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Spatially addressable readout and erasure of an image in a gradient echo memory

Optical RAM Brief Report

Experimental setup for multiple-readout gradient echo memory (GEM) experiment. The three read beams are combined using edge-coated mirrors and imaged into the memory cell. The probe and control beams are combined usinga polarizing beam splitter (PBS). Inset: The rubidium energy levels involved in the absorption of the control and probe (image) beams. (Illustration credit: NIST).

Last year Paul Lett and his JQI colleagues reported the ability to store a sequence of images (two letters of the alphabet) which were separated in time but overlapping in space within the volume of a gas-filled memory cell. This is random access in time. In a new experiment, by contrast, parts of a single image (spread out across a volume of space) can be stored and later recovered in chunks. Selectively reading out these partial views represents random access memory in space. Before, the storage could be called “temporal multiplexing,” while now it can be called “spatial multiplexing.”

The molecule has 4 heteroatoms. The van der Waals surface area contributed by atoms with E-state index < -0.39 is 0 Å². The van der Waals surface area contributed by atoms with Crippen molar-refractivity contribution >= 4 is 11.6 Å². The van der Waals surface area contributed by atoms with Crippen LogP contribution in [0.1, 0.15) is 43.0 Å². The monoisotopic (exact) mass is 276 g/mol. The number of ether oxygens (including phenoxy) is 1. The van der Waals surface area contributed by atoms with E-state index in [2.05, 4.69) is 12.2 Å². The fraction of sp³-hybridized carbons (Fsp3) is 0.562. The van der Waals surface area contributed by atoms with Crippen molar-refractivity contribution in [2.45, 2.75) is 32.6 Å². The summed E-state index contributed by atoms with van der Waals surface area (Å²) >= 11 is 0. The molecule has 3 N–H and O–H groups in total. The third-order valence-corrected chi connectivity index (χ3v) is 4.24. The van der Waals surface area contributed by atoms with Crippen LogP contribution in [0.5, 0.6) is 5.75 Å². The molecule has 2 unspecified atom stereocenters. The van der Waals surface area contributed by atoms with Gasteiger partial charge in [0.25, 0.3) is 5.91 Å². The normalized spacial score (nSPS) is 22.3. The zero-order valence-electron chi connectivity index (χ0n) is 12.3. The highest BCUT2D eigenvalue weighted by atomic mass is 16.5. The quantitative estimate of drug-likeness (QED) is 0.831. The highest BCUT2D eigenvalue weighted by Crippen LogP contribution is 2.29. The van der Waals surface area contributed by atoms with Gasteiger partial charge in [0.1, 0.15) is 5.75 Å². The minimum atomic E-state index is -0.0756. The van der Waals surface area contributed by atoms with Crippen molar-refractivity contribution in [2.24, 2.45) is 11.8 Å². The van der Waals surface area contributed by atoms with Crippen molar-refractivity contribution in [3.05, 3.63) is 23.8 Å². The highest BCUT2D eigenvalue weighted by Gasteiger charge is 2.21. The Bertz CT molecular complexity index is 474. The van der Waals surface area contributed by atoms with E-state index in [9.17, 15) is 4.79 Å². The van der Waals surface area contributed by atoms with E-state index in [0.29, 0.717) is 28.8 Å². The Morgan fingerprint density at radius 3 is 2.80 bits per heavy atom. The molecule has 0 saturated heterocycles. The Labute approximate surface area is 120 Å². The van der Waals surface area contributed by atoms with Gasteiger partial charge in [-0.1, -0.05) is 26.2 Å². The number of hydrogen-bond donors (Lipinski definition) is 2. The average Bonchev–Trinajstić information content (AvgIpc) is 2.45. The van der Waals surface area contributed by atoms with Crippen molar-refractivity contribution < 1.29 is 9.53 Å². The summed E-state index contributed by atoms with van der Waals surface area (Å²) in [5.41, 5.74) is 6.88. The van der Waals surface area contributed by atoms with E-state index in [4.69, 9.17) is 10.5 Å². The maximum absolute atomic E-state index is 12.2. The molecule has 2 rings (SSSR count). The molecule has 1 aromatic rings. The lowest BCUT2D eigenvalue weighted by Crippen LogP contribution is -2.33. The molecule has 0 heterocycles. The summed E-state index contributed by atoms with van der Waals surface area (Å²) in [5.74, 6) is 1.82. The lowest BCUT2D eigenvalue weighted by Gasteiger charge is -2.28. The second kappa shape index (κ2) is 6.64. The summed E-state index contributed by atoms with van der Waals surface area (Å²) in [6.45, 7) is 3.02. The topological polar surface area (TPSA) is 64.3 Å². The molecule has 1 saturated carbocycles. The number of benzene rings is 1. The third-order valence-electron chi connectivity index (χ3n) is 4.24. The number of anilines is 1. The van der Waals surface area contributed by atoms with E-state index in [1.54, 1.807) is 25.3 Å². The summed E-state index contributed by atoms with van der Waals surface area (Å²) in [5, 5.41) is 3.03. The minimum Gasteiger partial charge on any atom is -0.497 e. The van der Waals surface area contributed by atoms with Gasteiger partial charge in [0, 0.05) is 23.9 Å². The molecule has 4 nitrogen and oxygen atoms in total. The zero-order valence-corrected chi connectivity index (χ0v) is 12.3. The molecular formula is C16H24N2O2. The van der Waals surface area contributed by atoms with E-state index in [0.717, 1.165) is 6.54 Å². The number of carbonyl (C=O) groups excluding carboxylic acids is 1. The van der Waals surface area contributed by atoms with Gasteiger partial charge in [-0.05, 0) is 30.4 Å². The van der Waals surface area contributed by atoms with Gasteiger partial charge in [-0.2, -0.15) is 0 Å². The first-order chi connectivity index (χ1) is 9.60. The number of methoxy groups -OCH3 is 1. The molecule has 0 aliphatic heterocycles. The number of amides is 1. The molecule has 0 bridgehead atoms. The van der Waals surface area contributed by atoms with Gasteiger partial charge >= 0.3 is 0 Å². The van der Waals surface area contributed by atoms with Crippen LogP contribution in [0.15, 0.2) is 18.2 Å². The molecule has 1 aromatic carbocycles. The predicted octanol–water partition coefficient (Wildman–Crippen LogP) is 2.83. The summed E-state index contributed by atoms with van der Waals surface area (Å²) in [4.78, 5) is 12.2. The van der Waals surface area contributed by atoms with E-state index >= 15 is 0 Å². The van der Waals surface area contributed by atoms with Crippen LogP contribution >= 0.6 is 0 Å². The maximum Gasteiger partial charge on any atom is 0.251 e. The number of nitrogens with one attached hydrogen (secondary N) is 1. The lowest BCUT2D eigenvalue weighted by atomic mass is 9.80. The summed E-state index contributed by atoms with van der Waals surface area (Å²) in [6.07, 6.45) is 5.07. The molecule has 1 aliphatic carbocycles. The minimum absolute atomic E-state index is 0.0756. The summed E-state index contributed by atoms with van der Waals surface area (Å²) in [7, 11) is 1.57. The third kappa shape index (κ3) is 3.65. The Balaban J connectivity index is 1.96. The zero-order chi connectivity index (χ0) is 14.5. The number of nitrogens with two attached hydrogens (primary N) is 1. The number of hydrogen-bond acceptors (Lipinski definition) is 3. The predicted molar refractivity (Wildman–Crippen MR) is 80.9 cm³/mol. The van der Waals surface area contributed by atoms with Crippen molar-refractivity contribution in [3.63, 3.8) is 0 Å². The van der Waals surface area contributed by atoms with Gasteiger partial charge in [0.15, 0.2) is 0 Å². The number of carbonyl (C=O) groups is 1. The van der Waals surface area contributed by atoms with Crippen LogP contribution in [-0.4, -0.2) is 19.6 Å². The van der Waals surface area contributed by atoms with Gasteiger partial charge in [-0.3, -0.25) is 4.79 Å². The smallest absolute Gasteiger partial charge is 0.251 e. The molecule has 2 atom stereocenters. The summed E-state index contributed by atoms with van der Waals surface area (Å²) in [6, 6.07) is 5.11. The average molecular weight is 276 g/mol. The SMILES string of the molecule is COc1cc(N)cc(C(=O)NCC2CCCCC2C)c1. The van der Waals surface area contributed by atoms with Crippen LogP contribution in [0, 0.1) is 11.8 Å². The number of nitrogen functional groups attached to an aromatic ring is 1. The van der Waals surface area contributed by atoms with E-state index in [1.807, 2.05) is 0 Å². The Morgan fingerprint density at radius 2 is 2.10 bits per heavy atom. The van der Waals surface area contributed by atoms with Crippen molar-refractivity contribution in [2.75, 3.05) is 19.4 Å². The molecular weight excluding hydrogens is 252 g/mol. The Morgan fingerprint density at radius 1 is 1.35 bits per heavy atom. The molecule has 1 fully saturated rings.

In the new experiment the image is read out in three distinct parts one after the other by making the “control” beam more complex, delivering its light using additional mirrors and fibers. This serves to excite different parts of the vapor selectively.

The image is held by moving some atoms in the vapor into different stable states. The sections of the image can be read out over a period of microseconds. Portions of the image can also be deleted with what the researchers call an optical eraser.

Researchers
Jeremy B. Clark, Quentin Glorieux, and Paul D. Lett
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